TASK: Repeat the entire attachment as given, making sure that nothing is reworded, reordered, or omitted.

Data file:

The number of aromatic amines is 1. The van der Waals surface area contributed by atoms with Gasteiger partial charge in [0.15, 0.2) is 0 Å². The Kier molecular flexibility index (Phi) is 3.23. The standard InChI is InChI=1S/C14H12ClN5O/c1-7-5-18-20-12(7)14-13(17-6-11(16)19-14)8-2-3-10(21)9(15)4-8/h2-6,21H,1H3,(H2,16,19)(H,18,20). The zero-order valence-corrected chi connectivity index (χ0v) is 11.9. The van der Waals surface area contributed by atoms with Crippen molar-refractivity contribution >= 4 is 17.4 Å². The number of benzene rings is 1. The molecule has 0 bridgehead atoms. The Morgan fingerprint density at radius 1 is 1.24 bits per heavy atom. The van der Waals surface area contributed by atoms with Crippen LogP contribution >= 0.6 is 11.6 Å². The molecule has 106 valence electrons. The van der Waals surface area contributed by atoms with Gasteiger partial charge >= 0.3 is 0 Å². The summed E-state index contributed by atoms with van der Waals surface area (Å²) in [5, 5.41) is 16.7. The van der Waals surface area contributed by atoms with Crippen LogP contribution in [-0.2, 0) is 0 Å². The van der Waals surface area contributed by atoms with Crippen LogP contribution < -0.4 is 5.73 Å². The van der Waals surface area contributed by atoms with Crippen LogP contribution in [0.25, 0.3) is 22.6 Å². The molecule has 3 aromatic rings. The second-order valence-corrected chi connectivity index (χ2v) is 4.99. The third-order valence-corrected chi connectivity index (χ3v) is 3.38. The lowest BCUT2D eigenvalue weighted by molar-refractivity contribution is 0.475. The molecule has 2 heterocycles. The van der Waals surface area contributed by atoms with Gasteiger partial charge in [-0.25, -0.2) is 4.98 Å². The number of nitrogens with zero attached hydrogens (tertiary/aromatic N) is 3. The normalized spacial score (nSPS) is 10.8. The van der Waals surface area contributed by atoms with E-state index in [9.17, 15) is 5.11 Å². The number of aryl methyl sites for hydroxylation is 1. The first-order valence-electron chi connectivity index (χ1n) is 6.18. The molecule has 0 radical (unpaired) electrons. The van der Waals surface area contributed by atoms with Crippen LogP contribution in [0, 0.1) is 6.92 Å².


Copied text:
The number of aromatic amines is 1. The van der Waals surface area contributed by atoms with Gasteiger partial charge in [0.15, 0.2) is 0 Å². The Kier molecular flexibility index (Phi) is 3.23. The standard InChI is InChI=1S/C14H12ClN5O/c1-7-5-18-20-12(7)14-13(17-6-11(16)19-14)8-2-3-10(21)9(15)4-8/h2-6,21H,1H3,(H2,16,19)(H,18,20). The zero-order valence-corrected chi connectivity index (χ0v) is 11.9. The van der Waals surface area contributed by atoms with Crippen molar-refractivity contribution >= 4 is 17.4 Å². The number of benzene rings is 1. The molecule has 0 bridgehead atoms. The Morgan fingerprint density at radius 1 is 1.24 bits per heavy atom. The van der Waals surface area contributed by atoms with Crippen LogP contribution >= 0.6 is 11.6 Å². The molecule has 106 valence electrons. The van der Waals surface area contributed by atoms with Gasteiger partial charge >= 0.3 is 0 Å². The summed E-state index contributed by atoms with van der Waals surface area (Å²) in [5, 5.41) is 16.7. The van der Waals surface area contributed by atoms with Crippen LogP contribution in [-0.2, 0) is 0 Å². The van der Waals surface area contributed by atoms with Crippen LogP contribution < -0.4 is 5.73 Å². The van der Waals surface area contributed by atoms with Crippen LogP contribution in [0.25, 0.3) is 22.6 Å². The molecule has 3 aromatic rings. The second-order valence-corrected chi connectivity index (χ2v) is 4.99. The third-order valence-corrected chi connectivity index (χ3v) is 3.38. The lowest BCUT2D eigenvalue weighted by molar-refractivity contribution is 0.475. The molecule has 2 heterocycles. The van der Waals surface area contributed by atoms with Gasteiger partial charge in [-0.25, -0.2) is 4.98 Å². The number of nitrogens with zero attached hydrogens (tertiary/aromatic N) is 3. The normalized spacial score (nSPS) is 10.8. The van der Waals surface area contributed by atoms with E-state index in [9.17, 15) is 5.11 Å². The number of aryl methyl sites for hydroxylation is 1. The first-order valence-electron chi connectivity index (χ1n) is 6.18. The molecule has 0 radical (unpaired) electrons. The van der Waals surface area contributed by atoms with Crippen LogP contribution in [0, 0.1) is 6.92 Å².